My Dog is Diabetic

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Did you know that your dog or cat can become diabetic?  We have a 15 year old dog named C.J. who started to get real sick.  She was sleeping all the time, very thirsty and was having accidents in the house, which she never used to do.

She was weak, breathing heavily, and shaking all the time, too. I thought she was diabetic because our other dog, Jake, was diabetic too.

All the symptoms she was having, excessive thirst, frequent urination, overly tired, weakness, labored breathing and shaking are common symptoms of diabetes. When we returned home from Thanksgiving dinner at my brothers she was really ill.

We took her to the vet’s first thing the next morning where they took blood and urine tests. These are two of the most common ways to determine if a human or dog is diabetic.

Normal blood sugar for a dog or human is between 70 and 130. C.J.’s was 535. We were lucky she wasn’t in a coma.

Her urine registered a plus 2.  Usually there should be no sugar in your urine, or a dog’s.  When a dog or human gets too much sugar in their system they often go unconscious because they go into what is called Diabetic Acidosis.

Diabetic Acidosis is a life threatening situation when your blood sugar gets too high, you have ketones in your blood and urine, and when you have ketoacids in your blood.

We were lucky, although C.J. had a high blood glucose, she had no ketones in her blood or urine. So C.J. was diabetic; now what?

Our family had a decision to make. Were we up to taking care of C.J. every day? We decided that C.J. meant too much to us and as a family we would pull together and do what we needed to do.


They gave her an insulin shot right away to start bringing down her glucose. They gave us a prescription for insulin syringes and then told us what insulin to get (in our state you don’t need a prescription for the insulin). Then they told us what we would need to do at home.

We would need to change her food so it was more diabetic friendly. Humans and animals that are diabetic have to eat a diet low in sugar and simple carbohydrates and eat one with more complex Carbohydrates.

The vet gave us a prescription for some special food for her. It is important that she is given the exact same amount of food each day so her glucose remains stable.

We were told that we needed to give her two shots of insulin a day, 12 hours apart. They told us that we should use a long acting insulin. We set up two times each day that we would give her the insulin. We decided 8 AM and 8 PM. It is important that it is given 12 hours apart and that we make sure she eats right after each dosage.

We started giving her five (5) units a day but that did not bring her sugar level far enough, so we increased it for another week. It then need a little more adjustment and now we have it regulated at 7 units a day.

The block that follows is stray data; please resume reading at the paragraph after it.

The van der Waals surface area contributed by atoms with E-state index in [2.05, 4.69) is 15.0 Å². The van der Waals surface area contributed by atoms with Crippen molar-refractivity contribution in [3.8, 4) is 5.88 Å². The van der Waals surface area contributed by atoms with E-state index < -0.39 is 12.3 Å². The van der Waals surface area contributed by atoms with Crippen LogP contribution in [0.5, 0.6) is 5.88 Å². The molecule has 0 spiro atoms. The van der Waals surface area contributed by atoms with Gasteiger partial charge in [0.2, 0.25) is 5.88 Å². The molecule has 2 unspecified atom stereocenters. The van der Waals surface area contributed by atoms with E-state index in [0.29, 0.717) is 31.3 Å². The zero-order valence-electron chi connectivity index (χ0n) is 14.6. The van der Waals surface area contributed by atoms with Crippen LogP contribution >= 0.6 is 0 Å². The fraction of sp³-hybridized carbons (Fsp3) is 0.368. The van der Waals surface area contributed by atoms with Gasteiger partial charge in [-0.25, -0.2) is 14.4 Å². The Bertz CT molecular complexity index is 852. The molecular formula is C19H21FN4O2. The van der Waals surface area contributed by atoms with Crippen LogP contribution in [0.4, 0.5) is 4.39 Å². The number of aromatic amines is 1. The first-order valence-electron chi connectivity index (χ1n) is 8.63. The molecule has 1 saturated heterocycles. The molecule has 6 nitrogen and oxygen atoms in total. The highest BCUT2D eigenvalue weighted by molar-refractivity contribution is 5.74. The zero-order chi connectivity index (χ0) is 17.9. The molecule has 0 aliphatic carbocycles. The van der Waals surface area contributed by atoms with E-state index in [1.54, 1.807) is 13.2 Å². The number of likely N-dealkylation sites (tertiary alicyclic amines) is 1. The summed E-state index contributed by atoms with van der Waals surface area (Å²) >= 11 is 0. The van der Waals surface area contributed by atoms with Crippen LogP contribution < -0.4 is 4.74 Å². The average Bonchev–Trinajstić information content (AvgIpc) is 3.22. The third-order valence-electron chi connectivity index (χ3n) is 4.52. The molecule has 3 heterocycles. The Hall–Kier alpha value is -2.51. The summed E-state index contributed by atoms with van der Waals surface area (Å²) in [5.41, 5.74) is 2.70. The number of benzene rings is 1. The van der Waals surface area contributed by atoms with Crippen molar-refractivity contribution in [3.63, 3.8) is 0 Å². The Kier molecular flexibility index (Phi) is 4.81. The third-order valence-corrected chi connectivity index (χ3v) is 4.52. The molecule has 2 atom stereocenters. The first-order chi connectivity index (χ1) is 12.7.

They told us that she needed regular exercise because this would also help bring her blood glucose down.

We had to cut down the type and amount pf treats we give her. No longer are we allowed to give her biscuits or dental bones. We do however give her a little high protein food such as turkey or chicken for her treats now.

We check her blood sugar at least once a day.  We do this two hours before her evening meal because this was the time when her sugar should be the most accurate after giving her insulin in the morning. We bought a glucose monitor that is just for dogs.

If her reading is normal, we give C.J. the same amount of insulin we have been giving her because it is working. If it is too high or low we adjust how much insulin we give her.

At first our family did not know if we could do this but we took the care steps and split them up. If you have a diabetic dog, split the care steps up. Have one of the older kids do the testing at night and one do the shot at night.


We give the shot in the morning and then have the two younger ones split up the feeding and the recording of her sugar levels and how much insulin we give her.

We all sit down once a week and talk about how she is doing and what we should be doing differently.  We have made a “care book” that we comment in daily.

In this book each of us puts how much insulin we have given her, what her blood glucose was, whether she has been walked and approximate distance as well as any other comments that we think are important, such as “awful tired” or “really peppy” or something similar.

This will bring your family closer, but it will teach your kids a lot of responsibility. You will notice that doing this together as a family will all give you a sense of accomplishment and when it comes time for your family to deal with something similar you will see that they are all ready to step up to the plate and deal with it.

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